|16||Bill Dunn||Republican||Knoxville||Part of Knox County|
|17||Andrew Farmer||Republican||Sevierville||Part of Jefferson and Sevier Counties|
|18||Eddie Mannis||Republican||Knoxville||Part of Knox County|
|19||Dave Wright||Republican||Corryton||Part of Knox County|
|20||Bob Ramsey||Republican||Maryville||Part of Blount County|
|21||Lowell Russell||Republican||Vonore||Parts of Loudon and Monroe Counties|
|22||Dan Howell||Republican||Cleveland||Meigs, Polk and part of Bradley Counties|
|23||Mark Cochran||Republican||Englewood||McMinn and part of Monroe County|
|24||Mark Hall||Republican||Cleveland||Part of Bradley County|
|25||Cameron Sexton||Republican||Crossville||Cumberland, Van Buren, and part of Putnam County|
|26||Robin Smith||Republican||Hixson||Part of Hamilton County|
|27||Patsy Hazlewood||Republican||Signal Mountain||Part of Hamilton County|
|28||Yusuf Hakeem||Democratic||Chattanooga||Part of Hamilton County|
|29||Mike Carter||Republican||Ooltewah||Part of Hamilton County|
|30||Esther Helton||Republican||East Ridge||Part of Hamilton County|
|31||Ron Travis||Republican||Dayton||Bledsoe, Sequatchie, Rhea and part of Roane County|
|32||Kent Calfee||Republican||Kingston||Part of Roane and Loudon Counties|
|33||John Ragan||Republican||Oak Ridge||Part of Anderson County|
|34||Tim Rudd||Republican||Murfreesboro||Part of Rutherford County|
|35||Jerry Sexton||Republican||Bean Station||Claiborne, Grainger and part of Union County|
|36||Dennis Powers||Republican||Jacksboro||Campbell and parts of Union and Anderson Counties|
|37||Charlie Baum||Republican||Murfreesboro||Part of Rutherford County|
|38||Kelly Keisling||Republican||Byrdstown||Macon, Clay, Pickett, Scott, and part of Fentress County|
|39||Iris Rudder||Republican||Winchester||Moore and parts of Franklin and Marion Counties|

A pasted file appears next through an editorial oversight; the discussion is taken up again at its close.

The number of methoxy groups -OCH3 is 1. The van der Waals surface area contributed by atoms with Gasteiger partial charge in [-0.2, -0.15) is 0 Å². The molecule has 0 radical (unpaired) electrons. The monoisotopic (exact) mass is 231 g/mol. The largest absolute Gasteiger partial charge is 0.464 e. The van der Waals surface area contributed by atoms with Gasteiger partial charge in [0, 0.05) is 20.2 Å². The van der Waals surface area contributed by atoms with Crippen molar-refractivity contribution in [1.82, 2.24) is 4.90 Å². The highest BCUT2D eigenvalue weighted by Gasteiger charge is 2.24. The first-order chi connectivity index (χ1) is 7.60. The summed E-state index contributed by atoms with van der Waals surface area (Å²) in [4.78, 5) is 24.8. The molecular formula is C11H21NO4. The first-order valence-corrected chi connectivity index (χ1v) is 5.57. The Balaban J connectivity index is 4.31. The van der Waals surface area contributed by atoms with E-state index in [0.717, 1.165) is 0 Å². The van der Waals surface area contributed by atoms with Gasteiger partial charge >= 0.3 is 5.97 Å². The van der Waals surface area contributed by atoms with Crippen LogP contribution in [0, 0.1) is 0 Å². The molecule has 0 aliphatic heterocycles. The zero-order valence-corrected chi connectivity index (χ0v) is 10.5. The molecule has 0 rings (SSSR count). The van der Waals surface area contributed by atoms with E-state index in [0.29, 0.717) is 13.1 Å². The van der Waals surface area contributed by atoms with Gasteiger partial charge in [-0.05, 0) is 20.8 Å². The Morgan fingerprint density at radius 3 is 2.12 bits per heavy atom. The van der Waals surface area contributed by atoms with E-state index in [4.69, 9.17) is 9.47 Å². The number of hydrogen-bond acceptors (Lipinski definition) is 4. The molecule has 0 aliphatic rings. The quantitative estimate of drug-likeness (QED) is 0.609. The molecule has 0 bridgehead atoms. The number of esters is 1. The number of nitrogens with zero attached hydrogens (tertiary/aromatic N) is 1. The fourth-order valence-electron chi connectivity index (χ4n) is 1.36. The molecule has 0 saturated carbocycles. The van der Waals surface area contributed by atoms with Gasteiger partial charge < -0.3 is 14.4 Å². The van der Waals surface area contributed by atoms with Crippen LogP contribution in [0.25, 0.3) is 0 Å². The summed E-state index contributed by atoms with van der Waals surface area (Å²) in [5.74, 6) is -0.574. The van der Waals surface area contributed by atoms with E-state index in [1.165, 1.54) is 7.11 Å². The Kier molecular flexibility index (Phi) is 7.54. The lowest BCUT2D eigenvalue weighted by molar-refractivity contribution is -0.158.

|40||Terri Lynn Weaver||Republican||Lancaster||Smith, Trousdale and parts of DeKalb and Sumner Counties|
|41||John Windle||Democratic||Livingston||Morgan, Jackson and Overton and part of Fentress County|
|42||Ryan Williams||Republican||Cookeville||Part of Putnam County|
|43||Paul Sherrell||Republican||Sparta||White, Grundy and part of Warren Counties|
|44||William Lamberth||Republican||Portland||Part of Sumner County|
|45||Johnny Garrett||Republican||Goodlettsville||Part of Sumner County|
|46||Clark Boyd||Republican||Lebanon||Cannon, and parts of Wilson and DeKalb Counties|
|47||Rush Bricken||Republican||Tullahoma||Coffee and part of Warren County|
|48||Bryan Terry||Republican||Murfreesboro||Part of Rutherford County|
|49||Mike Sparks||Republican||Smyrna||Part of Rutherford County|
|50||Bo Mitchell||Democratic||Nashville||Part of Davidson County|
|51||Bill Beck||Democratic||Madison||Part of Davidson County|
|52||Mike Stewart||Democratic||Nashville||Part of Davidson County|
|53||Jason Powell||Democratic||Nashville||Part of Davidson County|
|54||Vincent Dixie||Democratic||Nashville||Part of Davidson County|
|55||John Ray Clemmons||Democratic||Nashville||Part of Davidson County|
|56||Bob Freeman||Democratic||Nashville||Part of Davidson County|
|57||Susan Lynn||Republican||Mt. Juliet||Part of Wilson County|